Candles, wishes, and the history behind our birthday cake traditions

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Hands holding out a birthday cake with candles lit
Photo: Sharon Vos-Arnold (Getty Images)

A crowd gathers around the honored one. The group recites its ritualistic chant as a flaming platter of confectionery is brought into the center of the circle. The flames sit just beneath the face of the honored one, who must extinguish the blaze without anyone’s help—but thankfully, this rite of passage is performed annually, so the honoree is prepared. The chant ends, and a moment of silence befalls those gathered as the honored one closes their eyes in meditation before exhaling forcefully upon the offering. The ritual is now complete. Happy birthday!

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Across the globe, different cultures have special ways of celebrating a person’s birthday. In Russia, it’s a personalized pie with a kind message carved into it just for the recipient, and in Chinese culture, longevity noodles are eaten on special occasions like the New Year and birthdays. The length of the noodles symbolize a long life for the person eating them. The “sing happy birthday and blow out the candles” way of doing things is the tradition throughout the United States, but the practice has its roots in European culture.

Like pretty much everything else in history, the tradition of blowing out candles might have started because of a desire to please an all-powerful being (or beings) in the sky. Going back to the ancient Greeks, round cakes were baked to honor the goddess of the moon, Artemis. It wasn’t a birthday, exactly (more of an offering), but candles were put on the cake to represent the glow of the moon, and when the candles were blown out, the smoke from them would carry wishes up to the gods. Though I like to think the day I was brought into existence is significant enough to merit godly attention, I admit that the magic of this tradition probably wore off a long time ago.

Around the Middle Ages, Germans brought about a more birthday-centric celebration closer to what we see today in the U.S. Kinderfeste was a child’s birthday celebration in which candles were placed on a cake and each one represented one year of life. An extra candle was added to the cake to bring hope for another full year of life, placed in the center of the cake as “the light of life.” However, the candles weren’t blown out immediately. Instead, the candles were allowed to burn all day long and basically coat the cake in wax. This was done because Germans believed children were especially susceptible to evil spirits on the day of their birth, so the family would keep watch and make sure the candles remained lit until after dinnertime. If a candle was close to burning out, they would replace it right away. At the end of the day, the birthday kid was told to blow out all the candles at once in hopes that their smoke would find its way up to Heaven, similar to the Greeks’ offering to Artemis. What’s a little wax on your slice when you’re trying to keep a child connected to God, right?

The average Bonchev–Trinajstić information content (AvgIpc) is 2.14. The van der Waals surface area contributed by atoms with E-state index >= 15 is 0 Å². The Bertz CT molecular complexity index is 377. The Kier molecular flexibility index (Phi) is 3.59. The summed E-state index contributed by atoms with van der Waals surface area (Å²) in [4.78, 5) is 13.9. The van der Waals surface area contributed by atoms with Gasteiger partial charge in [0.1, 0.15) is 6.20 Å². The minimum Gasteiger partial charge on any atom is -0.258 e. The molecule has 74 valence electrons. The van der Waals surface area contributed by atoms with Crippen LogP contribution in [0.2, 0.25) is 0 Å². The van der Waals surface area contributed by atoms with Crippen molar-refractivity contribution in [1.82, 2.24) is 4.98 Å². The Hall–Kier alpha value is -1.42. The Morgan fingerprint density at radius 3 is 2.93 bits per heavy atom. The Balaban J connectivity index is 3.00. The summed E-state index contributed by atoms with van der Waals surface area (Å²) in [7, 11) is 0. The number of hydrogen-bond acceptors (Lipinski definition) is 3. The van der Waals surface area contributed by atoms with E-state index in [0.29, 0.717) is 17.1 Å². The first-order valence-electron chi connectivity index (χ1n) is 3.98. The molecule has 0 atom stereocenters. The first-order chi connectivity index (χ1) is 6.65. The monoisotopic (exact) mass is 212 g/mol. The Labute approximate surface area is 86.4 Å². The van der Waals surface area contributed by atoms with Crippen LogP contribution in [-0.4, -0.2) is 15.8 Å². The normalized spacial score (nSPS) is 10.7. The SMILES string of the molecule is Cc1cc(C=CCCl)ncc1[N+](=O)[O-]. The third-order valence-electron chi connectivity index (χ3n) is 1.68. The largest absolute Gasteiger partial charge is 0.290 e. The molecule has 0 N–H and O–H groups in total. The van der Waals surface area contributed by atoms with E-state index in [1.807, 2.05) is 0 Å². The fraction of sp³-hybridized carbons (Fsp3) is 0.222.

Another birthday-cake-related tradition beyond candles, and the custom that immediately comes to my mind, is La Mordida. Translated as “the bite,” La Mordida is a Mexican tradition in which, after blowing out the candles, the birthday person is encouraged to take a bite out of the cake. Everyone chants “¡que lo muerda, que lo muerda, que lo muerda!” (“bite it, bite it, bite it!”). As the honoree leans in to take a bite, someone usually seizes the opportunity to quickly smush the birthday person’s face right into the cake. This tradition has both a literal and figurative oral history in that I can’t seem to find any real details about how it started, but every Mexican family seems to naturally know how it works. In fact, viral fame has led some to take the tradition to the extreme.

Though it’s all in good fun, I have my own mortifying mordida memory. One hot, sunny August day as my family sang to me, I leaned my innocent little face forward to blow out my candles. As soon as they were extinguished, I was eyeball deep in cake. Too young to take the joke and laugh off the fact that I had just snorted frosting, I cried and got my brother scolded instead. I refuse to lean too closely to any birthday cake to this day; just the thought of it brings back the feeling of buttercream lodged deep in my nostrils. Over two decades later I’m still plotting my revenge. My day will come.

At the moment, though, it’s hard to imagine blowing out birthday candles in a COVID world. An entire party of people would be treated to a slice of cake that one person just forcefully exhaled onto—a mix of frosting and saliva droplets on every plate. Virtual parties and drive-by parades aside, I think we could learn something from history and even other cultures. Perhaps it’s time to update tradition. Any ideas?

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DISCUSSION

duke-of-kent
Duke of Kent

Why is it that the Happy Birthday song, a celebratory ditty where the word “Happy” makes up a full 25% of the lyrics, is typically sung at a tempo reminiscent of a funeral dirge?